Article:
Hear something? Flying wing may be quietest plane yet

Dec. 14, 2006
After three years of work, a team of researchers from the Massachusetts Institute of Technology and Cambridge University have come up with a concept for a quiet aircraft.

The design, the initial goal of the Silent Aircraft Initiative, comes from a collaboration of over 40 university researchers, plus others from more than 30 companies. It not only addresses the issue of noise, a major constraint on expanding aircraft operations, but also makes for a more fuel-efficient airliner. It's estimated that the proposed plane, which caries 215 passengers, will get 124 passenger-miles/gallon. This is almost 25% more than current airliners.

The aircraft, a modified flying wing, generates lift with its fuselage and wings, which lets it take off and land at lower speeds. The smooth shape also improves fuel efficiency. There are no flaps or hinged sections on the rear of the wing, a major source of noise when conventional planes take off and land. The jet engines are embedded in the aircraft with air intakes on the upper surface of the fuselage. This lets the plane's body screen noise from the ground. And a variable-size jet nozzle lets the plane use less thrust for landing and taking off, but still be efficient at high-speed cruising.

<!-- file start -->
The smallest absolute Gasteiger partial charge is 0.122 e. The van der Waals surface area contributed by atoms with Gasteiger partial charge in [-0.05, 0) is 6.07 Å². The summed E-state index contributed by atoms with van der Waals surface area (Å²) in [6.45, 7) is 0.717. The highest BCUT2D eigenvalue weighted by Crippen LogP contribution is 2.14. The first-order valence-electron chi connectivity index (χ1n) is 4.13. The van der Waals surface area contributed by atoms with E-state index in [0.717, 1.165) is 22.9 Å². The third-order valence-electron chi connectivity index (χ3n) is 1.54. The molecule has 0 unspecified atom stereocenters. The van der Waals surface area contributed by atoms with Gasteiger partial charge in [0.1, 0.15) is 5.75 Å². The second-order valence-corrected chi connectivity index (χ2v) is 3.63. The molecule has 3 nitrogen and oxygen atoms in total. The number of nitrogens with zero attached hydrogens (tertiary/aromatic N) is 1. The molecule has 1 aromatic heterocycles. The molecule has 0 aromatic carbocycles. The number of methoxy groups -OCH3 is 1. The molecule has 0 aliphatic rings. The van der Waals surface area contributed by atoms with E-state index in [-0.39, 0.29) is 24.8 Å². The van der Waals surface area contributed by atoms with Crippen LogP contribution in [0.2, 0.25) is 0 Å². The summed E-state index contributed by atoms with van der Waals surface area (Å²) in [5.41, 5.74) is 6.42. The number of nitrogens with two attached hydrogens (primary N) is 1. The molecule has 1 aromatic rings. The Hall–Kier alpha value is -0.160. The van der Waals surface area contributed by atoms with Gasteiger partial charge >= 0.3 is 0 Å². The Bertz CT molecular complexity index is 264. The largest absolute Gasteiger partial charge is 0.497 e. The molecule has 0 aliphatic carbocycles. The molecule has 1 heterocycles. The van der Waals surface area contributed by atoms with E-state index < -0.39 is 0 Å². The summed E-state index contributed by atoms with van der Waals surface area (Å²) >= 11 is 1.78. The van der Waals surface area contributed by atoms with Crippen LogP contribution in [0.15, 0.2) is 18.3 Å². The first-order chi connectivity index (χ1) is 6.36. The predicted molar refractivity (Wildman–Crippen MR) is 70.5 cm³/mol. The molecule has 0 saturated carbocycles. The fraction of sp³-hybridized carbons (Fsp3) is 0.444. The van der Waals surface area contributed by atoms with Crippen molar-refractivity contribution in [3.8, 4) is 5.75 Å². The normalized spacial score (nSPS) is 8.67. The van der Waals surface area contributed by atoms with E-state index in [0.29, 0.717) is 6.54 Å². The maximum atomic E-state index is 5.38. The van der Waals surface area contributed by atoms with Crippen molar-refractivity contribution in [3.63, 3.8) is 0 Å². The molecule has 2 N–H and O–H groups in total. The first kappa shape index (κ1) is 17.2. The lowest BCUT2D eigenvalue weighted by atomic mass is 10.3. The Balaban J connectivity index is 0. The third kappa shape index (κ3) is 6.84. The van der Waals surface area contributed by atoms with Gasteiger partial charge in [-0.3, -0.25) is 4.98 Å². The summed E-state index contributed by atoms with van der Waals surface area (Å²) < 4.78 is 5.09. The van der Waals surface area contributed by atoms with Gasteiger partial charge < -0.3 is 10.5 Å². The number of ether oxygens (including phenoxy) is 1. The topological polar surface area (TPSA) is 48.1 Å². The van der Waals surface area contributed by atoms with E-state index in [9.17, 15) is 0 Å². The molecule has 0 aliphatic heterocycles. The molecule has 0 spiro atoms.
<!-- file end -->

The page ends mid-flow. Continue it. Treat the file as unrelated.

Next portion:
The team hopes to turn the design into a flying prototype by 2030. The biggest challenges, according to one of the researchers, will be embedding the engine in the fuselage, a change from conventional airliners, and building a lifting body with the structural integrity to be a pressure vessel.

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